First, I laid everything out. I soon realized that I should put a t-shirt under the laptop to avoid scratching it on the desk!
Removing these screws with the P5 is such a pain in the ass. You really need to have patience because they don’t easily unscrew. You will need to apply a surprising amount of pressure in order to accomplish removing the case. If you’re afraid of scratching your case, you might not want to proceed, however in my case I made it through with minimal scratching and I’m sure if I ever did this again, I’d be a little better at doing it.
After finally getting the screws out (which took the bulk of the time), removing the case is super easy. Use the area where the screen meets the base for leverage to pry it off. No real worries about breaking anything here.
Sorry for the blur but that seems to be the best my camera can do at such close range. Anyway, that piece sticking up is the battery connector. Use the spudger to pry the sides up and then pull the connector up. You can identify the battery when looking at the computer by a + and – etched on it.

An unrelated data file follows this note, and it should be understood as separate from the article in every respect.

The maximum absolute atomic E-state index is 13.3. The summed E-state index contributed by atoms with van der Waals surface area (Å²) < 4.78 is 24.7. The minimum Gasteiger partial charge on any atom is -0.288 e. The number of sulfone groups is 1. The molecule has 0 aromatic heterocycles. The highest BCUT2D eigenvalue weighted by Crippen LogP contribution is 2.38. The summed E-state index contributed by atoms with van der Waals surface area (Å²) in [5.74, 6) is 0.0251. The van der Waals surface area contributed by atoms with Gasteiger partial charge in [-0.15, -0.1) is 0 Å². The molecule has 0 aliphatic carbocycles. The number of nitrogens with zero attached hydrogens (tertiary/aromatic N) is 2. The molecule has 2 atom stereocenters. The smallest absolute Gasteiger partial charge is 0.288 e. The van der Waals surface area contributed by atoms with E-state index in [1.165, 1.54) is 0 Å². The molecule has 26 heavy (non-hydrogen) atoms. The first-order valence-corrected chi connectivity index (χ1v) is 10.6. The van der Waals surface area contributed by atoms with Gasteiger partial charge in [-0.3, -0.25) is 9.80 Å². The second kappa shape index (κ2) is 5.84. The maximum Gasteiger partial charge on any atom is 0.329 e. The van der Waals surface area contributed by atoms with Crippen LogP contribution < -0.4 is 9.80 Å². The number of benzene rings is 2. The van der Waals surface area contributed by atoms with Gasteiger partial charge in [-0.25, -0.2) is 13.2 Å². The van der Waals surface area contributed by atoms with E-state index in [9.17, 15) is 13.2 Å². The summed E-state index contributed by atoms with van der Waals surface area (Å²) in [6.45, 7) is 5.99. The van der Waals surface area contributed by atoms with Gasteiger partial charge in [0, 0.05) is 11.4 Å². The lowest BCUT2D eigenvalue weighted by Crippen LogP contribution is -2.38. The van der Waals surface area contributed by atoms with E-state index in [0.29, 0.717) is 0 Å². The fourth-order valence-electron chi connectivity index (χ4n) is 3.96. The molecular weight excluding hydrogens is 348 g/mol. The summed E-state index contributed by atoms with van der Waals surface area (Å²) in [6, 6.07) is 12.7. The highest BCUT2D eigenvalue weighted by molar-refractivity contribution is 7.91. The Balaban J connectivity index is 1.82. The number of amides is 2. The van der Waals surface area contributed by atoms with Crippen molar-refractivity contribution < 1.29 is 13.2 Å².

This is the old SSD drive I removed. It was a Toshiba, made in the Philippines. The OWC I’m replacing it with is American made. I already feel a little more confident about this. We’ll see if that faith is well founded. I only had the Toshiba (which came with my MBA) for just over a year. I have always felt like it might have been defective due to some weird things that’d happen now and then. If I’m not mistaken, the 2012 MBA models were the first to ship with SSD drives. I could be wrong about that though… Anyway, internal SSD was somewhat of a new thing in laptops then and could account for it being glitchy.
Here’s the new SSD nice and snug in its socket. There’s just one screw (which the T5 takes care of), then you need to use a prying tool like the spudger to lightly lift one end and help you grab it with your fingers to pull it out of the slot. Be careful not to lift it too high when in this position.
After putting everything back together I booted up with Command + R which launches the built-in Internet Recovery mode. This will allow you to install the OS your computer came with.
In my case, due to it being a 2012 model, Mountain Lion is the OS it was shipped with and what Internet Recovery will install. The whole process takes about 2 hours because it has to download the OS from Apple’s servers first.